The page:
NSF provided funding for this project, which is a component of the NSF Synthesis of Arctic System Science (SASS) program.
Field work: None
The NASA Yamal Project
The Yamal project is examining the spatial and temporal patterns of vegetation change on the Yamal Peninsula in northwest Siberia, Russia and how those changes are in turn affecting traditional herding by the indigenous Nentsy people of the region. The project uses remote-sensing technologies, ground-level sampling and interviews with the local people.
The Yamal has undergone extensive anthropogenic disturbance and transformation of vegetation cover during the past 20 years due to gas and oil development and overgrazing by reindeer herds. “The vegetation appears to be responding to climate change,” Walker said. “Satellite-based data indicate a rapid greening is occurring in the Arctic, but when you look for ground documentation for this change there’s virtually nothing out there.”
“Surprisingly, there are no long-term repeated measures of biomass in the Arctic. We'll be creating a baseline of vegetation data in a systematic way so that we can look at change over time,” Walker said.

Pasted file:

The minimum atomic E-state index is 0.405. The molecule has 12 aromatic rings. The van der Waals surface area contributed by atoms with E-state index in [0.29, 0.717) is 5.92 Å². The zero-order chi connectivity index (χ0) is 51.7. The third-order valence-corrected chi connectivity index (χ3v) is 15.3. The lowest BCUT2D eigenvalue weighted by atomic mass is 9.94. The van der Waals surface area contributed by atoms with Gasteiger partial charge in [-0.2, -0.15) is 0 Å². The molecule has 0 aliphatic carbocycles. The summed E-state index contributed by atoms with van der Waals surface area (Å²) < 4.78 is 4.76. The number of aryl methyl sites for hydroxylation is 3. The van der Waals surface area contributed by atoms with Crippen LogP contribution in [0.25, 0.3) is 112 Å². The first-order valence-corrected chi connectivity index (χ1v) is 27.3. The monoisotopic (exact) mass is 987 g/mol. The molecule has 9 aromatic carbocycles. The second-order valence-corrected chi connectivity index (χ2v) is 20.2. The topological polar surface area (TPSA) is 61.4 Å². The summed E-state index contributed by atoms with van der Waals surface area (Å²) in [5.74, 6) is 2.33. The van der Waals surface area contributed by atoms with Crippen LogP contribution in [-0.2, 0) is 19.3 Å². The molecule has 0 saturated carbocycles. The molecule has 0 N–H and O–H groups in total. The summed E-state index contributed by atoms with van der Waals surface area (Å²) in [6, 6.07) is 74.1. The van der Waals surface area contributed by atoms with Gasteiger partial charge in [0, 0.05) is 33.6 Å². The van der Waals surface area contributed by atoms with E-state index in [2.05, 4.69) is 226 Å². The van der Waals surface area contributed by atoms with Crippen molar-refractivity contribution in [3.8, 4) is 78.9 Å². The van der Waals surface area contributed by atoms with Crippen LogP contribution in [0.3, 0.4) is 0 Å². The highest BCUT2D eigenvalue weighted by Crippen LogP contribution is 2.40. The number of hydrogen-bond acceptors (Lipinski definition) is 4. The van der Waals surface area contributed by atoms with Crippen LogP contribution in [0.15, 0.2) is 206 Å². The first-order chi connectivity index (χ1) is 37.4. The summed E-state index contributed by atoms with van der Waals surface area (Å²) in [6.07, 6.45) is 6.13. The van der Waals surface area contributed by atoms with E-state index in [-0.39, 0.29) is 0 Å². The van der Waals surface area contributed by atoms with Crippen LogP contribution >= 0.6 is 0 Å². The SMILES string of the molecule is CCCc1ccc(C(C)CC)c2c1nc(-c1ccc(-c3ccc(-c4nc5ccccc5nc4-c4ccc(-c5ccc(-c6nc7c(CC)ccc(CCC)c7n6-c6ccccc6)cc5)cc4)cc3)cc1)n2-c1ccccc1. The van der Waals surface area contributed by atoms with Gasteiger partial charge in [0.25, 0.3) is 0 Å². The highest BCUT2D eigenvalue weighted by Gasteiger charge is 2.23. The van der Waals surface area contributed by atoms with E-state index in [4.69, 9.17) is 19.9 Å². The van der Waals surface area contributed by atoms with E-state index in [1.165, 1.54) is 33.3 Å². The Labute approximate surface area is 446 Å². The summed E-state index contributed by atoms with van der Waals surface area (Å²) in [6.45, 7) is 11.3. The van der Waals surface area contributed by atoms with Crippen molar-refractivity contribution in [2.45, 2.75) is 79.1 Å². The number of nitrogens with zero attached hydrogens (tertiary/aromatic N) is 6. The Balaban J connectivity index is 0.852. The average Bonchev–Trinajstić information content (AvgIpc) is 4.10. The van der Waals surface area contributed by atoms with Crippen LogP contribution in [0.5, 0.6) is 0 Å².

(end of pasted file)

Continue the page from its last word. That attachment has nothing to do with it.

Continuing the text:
NASA’s Land-Cover Land-Use Change program provides funding for this project, which is also part of the Northern Eurasia Earth Science Partnership Initiative.
Field work: Yamal Peninsula: Belyy Ostrov (2009), Vaskiny Dachi (2010), Franz Jozef Land (2011).
Arctic Geobotanical Atlas
The Arctic Geobotanical Atlas (AGA) project is the education and outreach component of the GOA project. It includes a Web-based, plant-to-planet Arctic Geobotanical Atlas which uses tools such as Google Earth to help students, educators, scientists, land managers, governments and the public to understand issues related to vegetation and vegetation change in the Arctic.
Users can download and use GIS data from the Circumpolar Arctic Vegetation Map and from maps at several sites along the NAAT and the Yamal Peninsula vegetation transect in combination with other remote-sensing products.